Chinese send complaints to White House website
By The Washington Post
Published: Thursday, May 9, 2013, 9:57 p.m.
BEIJING — The Chinese people would like President Obama to stop an oil refinery from being built in southern China, endorse sweet-flavored tofu and reopen an 18-year-old criminal probe of a poisoning case. And while he's at it, if he wouldn't mind mobilizing U.S. troops to liberate Hong Kong, as well as China as a whole, that would be great, too.
In a strange and diplomatically awkward turn of events, Chinese citizens have flocked to the White House's website over the past week to lodge formal petitions, many of them directed against their government. Some are deadly serious, others frivolous and funny. A few have a touch of both.
Some of the signatures — more than 168,000 total on the various petitions as of Thursday — were undoubtedly posted in jest, but many more, Chinese online users say, reflect a sincere sense of powerlessness among people frustrated with their leaders' repressive style of governance.
So as the link to the White House petition website went viral this week on Weibo microblogs — the Chinese equivalent of Twitter — all that pent-up frustration found sudden release.
The case that jump-started the fad was an unsolved attack almost two decades ago on a college student named Zhu Ling. In 1995, Zhu was left severely disabled after a suspected thallium poisoning.
But it didn't take long for the petitions to devolve into the absurd.
On Thursday, as some petitioners called for a U.S. ban on Beijing fried pancakes, some bloggers tweeted worries that the White House might start filtering their complaints, as China's government has done for so long, despite the White House website's familiarity with frivolous complaints.
Show commenting policy
TribLive commenting policy
You are solely responsible for your comments and by using TribLive.com you agree to our Terms of Service.
We moderate comments. Our goal is to provide substantive commentary for a general readership. By screening submissions, we provide a space where readers can share intelligent and informed commentary that enhances the quality of our news and information.
While most comments will be posted if they are on-topic and not abusive, moderating decisions are subjective. We will make them as carefully and consistently as we can. Because of the volume of reader comments, we cannot review individual moderation decisions with readers.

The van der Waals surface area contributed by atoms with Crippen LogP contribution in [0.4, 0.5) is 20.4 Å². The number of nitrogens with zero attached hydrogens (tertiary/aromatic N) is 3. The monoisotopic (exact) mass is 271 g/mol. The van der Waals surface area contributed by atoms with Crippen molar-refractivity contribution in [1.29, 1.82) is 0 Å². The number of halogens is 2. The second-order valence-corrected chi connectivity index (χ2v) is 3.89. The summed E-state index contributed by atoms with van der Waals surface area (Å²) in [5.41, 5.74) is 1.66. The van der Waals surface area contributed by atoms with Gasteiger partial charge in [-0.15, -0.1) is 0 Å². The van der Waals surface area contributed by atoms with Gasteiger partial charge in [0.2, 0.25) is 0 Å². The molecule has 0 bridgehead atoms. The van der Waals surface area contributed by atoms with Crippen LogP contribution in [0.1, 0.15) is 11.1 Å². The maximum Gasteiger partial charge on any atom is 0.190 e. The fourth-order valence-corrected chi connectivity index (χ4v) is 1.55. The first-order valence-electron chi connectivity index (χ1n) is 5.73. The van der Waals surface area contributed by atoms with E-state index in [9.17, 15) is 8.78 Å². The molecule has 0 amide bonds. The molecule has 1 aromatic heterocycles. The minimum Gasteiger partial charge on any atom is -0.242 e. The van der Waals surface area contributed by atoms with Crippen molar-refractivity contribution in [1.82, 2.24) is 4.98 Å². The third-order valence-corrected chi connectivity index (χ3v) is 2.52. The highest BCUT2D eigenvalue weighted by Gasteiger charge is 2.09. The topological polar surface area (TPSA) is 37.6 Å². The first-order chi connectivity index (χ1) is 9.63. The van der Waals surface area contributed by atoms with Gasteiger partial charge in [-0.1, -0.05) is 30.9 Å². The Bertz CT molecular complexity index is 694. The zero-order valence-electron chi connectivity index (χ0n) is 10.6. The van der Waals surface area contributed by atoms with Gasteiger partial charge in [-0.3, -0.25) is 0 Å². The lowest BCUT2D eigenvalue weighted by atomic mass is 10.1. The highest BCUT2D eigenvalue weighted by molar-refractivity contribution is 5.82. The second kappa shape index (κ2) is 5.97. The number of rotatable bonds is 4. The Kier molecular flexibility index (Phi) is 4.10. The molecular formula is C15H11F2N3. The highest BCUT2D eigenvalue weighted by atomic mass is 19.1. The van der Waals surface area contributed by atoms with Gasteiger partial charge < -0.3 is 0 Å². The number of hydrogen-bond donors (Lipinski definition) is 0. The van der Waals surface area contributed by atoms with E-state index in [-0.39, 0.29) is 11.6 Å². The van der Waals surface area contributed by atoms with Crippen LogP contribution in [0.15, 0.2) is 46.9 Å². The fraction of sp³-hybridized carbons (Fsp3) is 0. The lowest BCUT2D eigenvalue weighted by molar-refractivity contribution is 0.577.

We value thoughtful comments representing a range of views that make their point quickly and politely. We make an effort to protect discussions from repeated comments either by the same reader or different readers.
We follow the same standards for taste as the daily newspaper. A few things we won't tolerate: personal attacks, obscenity, vulgarity, profanity (including expletives and letters followed by dashes), commercial promotion, impersonations, incoherence, proselytizing and SHOUTING. Don't include URLs to Web sites.
We do not edit comments. They are either approved or deleted. We reserve the right to edit a comment that is quoted or excerpted in an article. In this case, we may fix spelling and punctuation.
We welcome strong opinions and criticism of our work, but we don't want comments to become bogged down with discussions of our policies and we will moderate accordingly.
We appreciate it when readers and people quoted in articles or blog posts point out errors of fact or emphasis and will investigate all assertions. But these suggestions should be sent via e-mail. To avoid distracting other readers, we won't publish comments that suggest a correction. Instead, corrections will be made in a blog post or in an article.
- Robert Gumbita retains Mt. Pleasant School Board president seat
- U.S. can’t get China to yield on contentious air zone
- Empty, $36M facility justified, general finds
- Hezbollah commander shot down
- Police: Toronto mayor tried to buy crack tape
- ‘Dangerous’ radioactive material found in Mexico
- Egyptian satirist says show’s suspension wasn’t ‘nice’
- Killing allegedly arranged over Internet
- Canada reportedly permitted NSA surveillance at G-20
- Did Comet ISON survive?
- China scrambles jets to track U.S.